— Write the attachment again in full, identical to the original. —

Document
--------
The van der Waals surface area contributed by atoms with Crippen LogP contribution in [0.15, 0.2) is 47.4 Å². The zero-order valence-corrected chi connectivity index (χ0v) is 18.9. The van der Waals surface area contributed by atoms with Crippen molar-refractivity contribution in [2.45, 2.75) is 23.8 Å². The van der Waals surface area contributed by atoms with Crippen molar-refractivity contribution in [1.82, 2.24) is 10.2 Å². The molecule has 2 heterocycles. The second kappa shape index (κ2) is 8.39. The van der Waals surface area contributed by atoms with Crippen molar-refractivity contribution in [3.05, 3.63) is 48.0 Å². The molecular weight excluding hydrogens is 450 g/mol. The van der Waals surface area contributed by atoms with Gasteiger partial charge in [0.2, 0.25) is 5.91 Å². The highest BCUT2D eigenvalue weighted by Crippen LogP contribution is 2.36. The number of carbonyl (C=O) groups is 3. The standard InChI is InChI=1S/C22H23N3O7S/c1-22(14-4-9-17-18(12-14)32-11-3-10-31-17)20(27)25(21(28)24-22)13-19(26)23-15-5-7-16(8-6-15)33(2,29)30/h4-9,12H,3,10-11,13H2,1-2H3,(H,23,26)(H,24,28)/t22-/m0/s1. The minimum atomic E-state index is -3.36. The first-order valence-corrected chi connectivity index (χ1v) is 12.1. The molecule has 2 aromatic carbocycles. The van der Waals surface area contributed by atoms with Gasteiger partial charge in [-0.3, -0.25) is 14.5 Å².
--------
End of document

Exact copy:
The van der Waals surface area contributed by atoms with Crippen LogP contribution in [0.15, 0.2) is 47.4 Å². The zero-order valence-corrected chi connectivity index (χ0v) is 18.9. The van der Waals surface area contributed by atoms with Crippen molar-refractivity contribution in [2.45, 2.75) is 23.8 Å². The van der Waals surface area contributed by atoms with Crippen molar-refractivity contribution in [1.82, 2.24) is 10.2 Å². The molecule has 2 heterocycles. The second kappa shape index (κ2) is 8.39. The van der Waals surface area contributed by atoms with Crippen molar-refractivity contribution in [3.05, 3.63) is 48.0 Å². The molecular weight excluding hydrogens is 450 g/mol. The van der Waals surface area contributed by atoms with Gasteiger partial charge in [0.2, 0.25) is 5.91 Å². The highest BCUT2D eigenvalue weighted by Crippen LogP contribution is 2.36. The number of carbonyl (C=O) groups is 3. The standard InChI is InChI=1S/C22H23N3O7S/c1-22(14-4-9-17-18(12-14)32-11-3-10-31-17)20(27)25(21(28)24-22)13-19(26)23-15-5-7-16(8-6-15)33(2,29)30/h4-9,12H,3,10-11,13H2,1-2H3,(H,23,26)(H,24,28)/t22-/m0/s1. The minimum atomic E-state index is -3.36. The first-order valence-corrected chi connectivity index (χ1v) is 12.1. The molecule has 2 aromatic carbocycles. The van der Waals surface area contributed by atoms with Gasteiger partial charge in [-0.3, -0.25) is 14.5 Å².